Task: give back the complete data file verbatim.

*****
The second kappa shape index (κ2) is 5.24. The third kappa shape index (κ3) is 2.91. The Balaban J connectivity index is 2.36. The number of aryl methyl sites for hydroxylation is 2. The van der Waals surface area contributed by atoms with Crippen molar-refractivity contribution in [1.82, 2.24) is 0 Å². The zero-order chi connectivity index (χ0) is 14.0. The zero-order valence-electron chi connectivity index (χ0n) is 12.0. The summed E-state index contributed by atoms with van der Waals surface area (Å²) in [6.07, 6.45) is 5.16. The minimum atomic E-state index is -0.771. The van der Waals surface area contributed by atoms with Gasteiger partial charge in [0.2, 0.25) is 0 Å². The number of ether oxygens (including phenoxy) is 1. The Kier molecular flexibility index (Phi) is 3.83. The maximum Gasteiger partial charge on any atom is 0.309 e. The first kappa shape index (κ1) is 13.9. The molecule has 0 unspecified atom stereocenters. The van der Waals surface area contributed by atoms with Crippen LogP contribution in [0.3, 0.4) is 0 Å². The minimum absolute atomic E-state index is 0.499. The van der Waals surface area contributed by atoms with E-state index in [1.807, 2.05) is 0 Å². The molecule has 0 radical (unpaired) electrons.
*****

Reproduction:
The second kappa shape index (κ2) is 5.24. The third kappa shape index (κ3) is 2.91. The Balaban J connectivity index is 2.36. The number of aryl methyl sites for hydroxylation is 2. The van der Waals surface area contributed by atoms with Crippen molar-refractivity contribution in [1.82, 2.24) is 0 Å². The zero-order chi connectivity index (χ0) is 14.0. The zero-order valence-electron chi connectivity index (χ0n) is 12.0. The summed E-state index contributed by atoms with van der Waals surface area (Å²) in [6.07, 6.45) is 5.16. The minimum atomic E-state index is -0.771. The van der Waals surface area contributed by atoms with Gasteiger partial charge in [0.2, 0.25) is 0 Å². The number of ether oxygens (including phenoxy) is 1. The Kier molecular flexibility index (Phi) is 3.83. The maximum Gasteiger partial charge on any atom is 0.309 e. The first kappa shape index (κ1) is 13.9. The molecule has 0 unspecified atom stereocenters. The van der Waals surface area contributed by atoms with Crippen LogP contribution in [0.3, 0.4) is 0 Å². The minimum absolute atomic E-state index is 0.499. The van der Waals surface area contributed by atoms with E-state index in [1.807, 2.05) is 0 Å². The molecule has 0 radical (unpaired) electrons.